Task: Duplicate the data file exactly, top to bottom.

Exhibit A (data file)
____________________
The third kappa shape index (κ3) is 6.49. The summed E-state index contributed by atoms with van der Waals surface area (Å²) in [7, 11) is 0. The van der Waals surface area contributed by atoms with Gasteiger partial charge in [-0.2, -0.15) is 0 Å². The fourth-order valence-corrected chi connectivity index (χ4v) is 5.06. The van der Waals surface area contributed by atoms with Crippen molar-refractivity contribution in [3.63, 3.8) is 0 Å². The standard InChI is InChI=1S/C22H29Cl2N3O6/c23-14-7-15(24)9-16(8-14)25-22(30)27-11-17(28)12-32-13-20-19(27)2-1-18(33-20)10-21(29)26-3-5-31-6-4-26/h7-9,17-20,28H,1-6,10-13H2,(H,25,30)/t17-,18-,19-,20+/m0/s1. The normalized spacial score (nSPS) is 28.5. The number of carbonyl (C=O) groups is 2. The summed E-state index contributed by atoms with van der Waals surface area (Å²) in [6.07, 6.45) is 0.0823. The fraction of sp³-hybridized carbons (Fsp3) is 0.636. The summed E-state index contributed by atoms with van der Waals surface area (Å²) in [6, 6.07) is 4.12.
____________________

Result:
The third kappa shape index (κ3) is 6.49. The summed E-state index contributed by atoms with van der Waals surface area (Å²) in [7, 11) is 0. The van der Waals surface area contributed by atoms with Gasteiger partial charge in [-0.2, -0.15) is 0 Å². The fourth-order valence-corrected chi connectivity index (χ4v) is 5.06. The van der Waals surface area contributed by atoms with Crippen molar-refractivity contribution in [3.63, 3.8) is 0 Å². The standard InChI is InChI=1S/C22H29Cl2N3O6/c23-14-7-15(24)9-16(8-14)25-22(30)27-11-17(28)12-32-13-20-19(27)2-1-18(33-20)10-21(29)26-3-5-31-6-4-26/h7-9,17-20,28H,1-6,10-13H2,(H,25,30)/t17-,18-,19-,20+/m0/s1. The normalized spacial score (nSPS) is 28.5. The number of carbonyl (C=O) groups is 2. The summed E-state index contributed by atoms with van der Waals surface area (Å²) in [6.07, 6.45) is 0.0823. The fraction of sp³-hybridized carbons (Fsp3) is 0.636. The summed E-state index contributed by atoms with van der Waals surface area (Å²) in [6, 6.07) is 4.12.